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  • Level: GCSE
  • Subject: Maths
  • Word count: 9337

Introduction to English language.

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Introduction to English Language:

Basic Concepts & Structures

  •    Contents
  • Introduction & Outline Structure                                2
  • Morphology                        3

Inflection and Derivation                        3

Word Formation                                4

  • Closed & Open Word Classes        4

Problems of Classification                        5

  • Word Classes                        6

Nouns & Articles                                6

Pronouns                                        7

Verbs                                                8

Adjectives & Adverbs                        9

Conjunctions                                        10

Prepositions                                        10

  • Syntax                                11

Noun Phrase                                        12

Adjective Phrase                                13

Adverb Phrase                               13

Prepositional Phrase                       13

Verb Phrase                                       13

  • Sentence & Clause               13

Clauses                                       14

Clause elements                               14

Subject                                       14

Object                                               14

Verb                                               15

Complement                                       15

Adverbials                                       15

Vocatives                                       15

Clause Types                                       15

  • Clause Function & Sentence Structure                               16

Coordinate Clause                               16

Subordinate Clause                               16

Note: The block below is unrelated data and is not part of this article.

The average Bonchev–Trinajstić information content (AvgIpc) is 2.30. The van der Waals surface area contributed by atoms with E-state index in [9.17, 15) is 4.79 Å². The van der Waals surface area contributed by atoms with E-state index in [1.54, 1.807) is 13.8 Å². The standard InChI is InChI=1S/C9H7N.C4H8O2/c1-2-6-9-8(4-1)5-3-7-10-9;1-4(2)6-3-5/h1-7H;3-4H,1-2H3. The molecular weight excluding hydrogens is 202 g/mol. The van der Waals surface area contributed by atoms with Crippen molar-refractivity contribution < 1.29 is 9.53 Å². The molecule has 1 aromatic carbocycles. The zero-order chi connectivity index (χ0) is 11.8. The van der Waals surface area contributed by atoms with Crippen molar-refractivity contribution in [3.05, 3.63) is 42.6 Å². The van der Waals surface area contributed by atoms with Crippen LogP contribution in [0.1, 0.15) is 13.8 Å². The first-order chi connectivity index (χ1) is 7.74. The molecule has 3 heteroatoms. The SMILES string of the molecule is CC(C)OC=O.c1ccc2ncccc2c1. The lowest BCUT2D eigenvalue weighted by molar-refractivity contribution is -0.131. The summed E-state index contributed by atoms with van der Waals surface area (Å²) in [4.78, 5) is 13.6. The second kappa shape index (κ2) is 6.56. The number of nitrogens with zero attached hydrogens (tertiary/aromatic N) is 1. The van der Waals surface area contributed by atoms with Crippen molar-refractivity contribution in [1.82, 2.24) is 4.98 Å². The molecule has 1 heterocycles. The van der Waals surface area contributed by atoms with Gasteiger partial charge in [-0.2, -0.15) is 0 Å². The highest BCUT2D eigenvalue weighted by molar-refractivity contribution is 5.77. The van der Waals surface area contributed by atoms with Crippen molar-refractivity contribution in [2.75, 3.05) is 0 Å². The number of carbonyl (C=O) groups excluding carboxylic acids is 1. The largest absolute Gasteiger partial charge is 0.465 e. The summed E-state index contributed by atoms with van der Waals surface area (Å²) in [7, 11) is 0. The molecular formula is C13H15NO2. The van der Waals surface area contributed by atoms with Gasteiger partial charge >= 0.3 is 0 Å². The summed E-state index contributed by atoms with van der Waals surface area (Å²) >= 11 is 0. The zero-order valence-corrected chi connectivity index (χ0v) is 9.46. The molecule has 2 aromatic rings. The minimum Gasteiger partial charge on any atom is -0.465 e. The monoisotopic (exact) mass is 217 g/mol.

Adverbial Clause                                    17

Adjectival Clause                               17

  • The Sentence                       18

Sentence Types                               18

Functions of the Sentence                       18

Other Sentence Types                       19

Structure & Style in the Sentence                20

  • Introduction

We can study the structure of language in a variety of ways. For example, we can study classes of words (parts of speech), meanings of words, with or without considering changes of meaning (semantics), how words are organised in relation to each other (syntax), how words are formed (morphology), the sounds of words (phonetics) and how written forms represent these (lexicography). There is no universally accepted model for doing this, but some models use the notion of a hierarchy, and this may prove useful for you. The framework (description of structure) you will study is written to be comprehensive yet succinct.

The most basic units of meaning are simple words (e.g.: dog, yes and swim) or the elements of complex words (e.g.: un- -happi- and -ness in unhappiness). These basic elements are called morphemes, and the study of how they are combined in words is morphology.

The study of how words are organised into phrases, clauses and sentences is usually referred to as syntax.

A longer stretch of language is known as discourse, the study of its structure as discourse analysis.

This hierarchy is partly explained by the table below, from David Crystal's The Cambridge Encyclopaedia of Language.

...read more.


object of the verb.